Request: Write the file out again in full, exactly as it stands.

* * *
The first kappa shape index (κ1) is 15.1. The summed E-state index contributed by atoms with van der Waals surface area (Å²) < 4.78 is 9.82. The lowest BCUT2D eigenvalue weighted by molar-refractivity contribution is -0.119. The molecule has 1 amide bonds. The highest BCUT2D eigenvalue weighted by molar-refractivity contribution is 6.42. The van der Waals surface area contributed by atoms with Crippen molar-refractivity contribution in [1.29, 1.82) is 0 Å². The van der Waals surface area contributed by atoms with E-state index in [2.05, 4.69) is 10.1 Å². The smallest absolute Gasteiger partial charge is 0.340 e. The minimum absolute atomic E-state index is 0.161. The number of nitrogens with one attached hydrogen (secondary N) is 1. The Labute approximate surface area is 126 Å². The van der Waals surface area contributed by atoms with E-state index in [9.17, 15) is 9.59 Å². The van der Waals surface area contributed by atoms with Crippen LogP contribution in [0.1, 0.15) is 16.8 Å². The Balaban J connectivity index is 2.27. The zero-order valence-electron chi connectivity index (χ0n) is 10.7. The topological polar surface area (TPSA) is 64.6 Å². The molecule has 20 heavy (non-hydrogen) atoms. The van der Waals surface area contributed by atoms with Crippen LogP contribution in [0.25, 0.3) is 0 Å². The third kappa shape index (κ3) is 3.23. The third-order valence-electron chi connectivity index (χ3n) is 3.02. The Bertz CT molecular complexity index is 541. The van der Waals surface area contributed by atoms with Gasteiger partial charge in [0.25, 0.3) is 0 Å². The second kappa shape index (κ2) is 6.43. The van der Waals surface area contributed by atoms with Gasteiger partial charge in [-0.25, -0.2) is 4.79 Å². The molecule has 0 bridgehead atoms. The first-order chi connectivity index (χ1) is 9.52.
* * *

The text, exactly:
The first kappa shape index (κ1) is 15.1. The summed E-state index contributed by atoms with van der Waals surface area (Å²) < 4.78 is 9.82. The lowest BCUT2D eigenvalue weighted by molar-refractivity contribution is -0.119. The molecule has 1 amide bonds. The highest BCUT2D eigenvalue weighted by molar-refractivity contribution is 6.42. The van der Waals surface area contributed by atoms with Crippen molar-refractivity contribution in [1.29, 1.82) is 0 Å². The van der Waals surface area contributed by atoms with E-state index in [2.05, 4.69) is 10.1 Å². The smallest absolute Gasteiger partial charge is 0.340 e. The minimum absolute atomic E-state index is 0.161. The number of nitrogens with one attached hydrogen (secondary N) is 1. The Labute approximate surface area is 126 Å². The van der Waals surface area contributed by atoms with E-state index in [9.17, 15) is 9.59 Å². The van der Waals surface area contributed by atoms with Crippen LogP contribution in [0.1, 0.15) is 16.8 Å². The Balaban J connectivity index is 2.27. The zero-order valence-electron chi connectivity index (χ0n) is 10.7. The topological polar surface area (TPSA) is 64.6 Å². The molecule has 20 heavy (non-hydrogen) atoms. The van der Waals surface area contributed by atoms with Crippen LogP contribution in [0.25, 0.3) is 0 Å². The third kappa shape index (κ3) is 3.23. The third-order valence-electron chi connectivity index (χ3n) is 3.02. The Bertz CT molecular complexity index is 541. The van der Waals surface area contributed by atoms with Gasteiger partial charge in [0.25, 0.3) is 0 Å². The second kappa shape index (κ2) is 6.43. The van der Waals surface area contributed by atoms with Gasteiger partial charge in [-0.25, -0.2) is 4.79 Å². The molecule has 0 bridgehead atoms. The first-order chi connectivity index (χ1) is 9.52.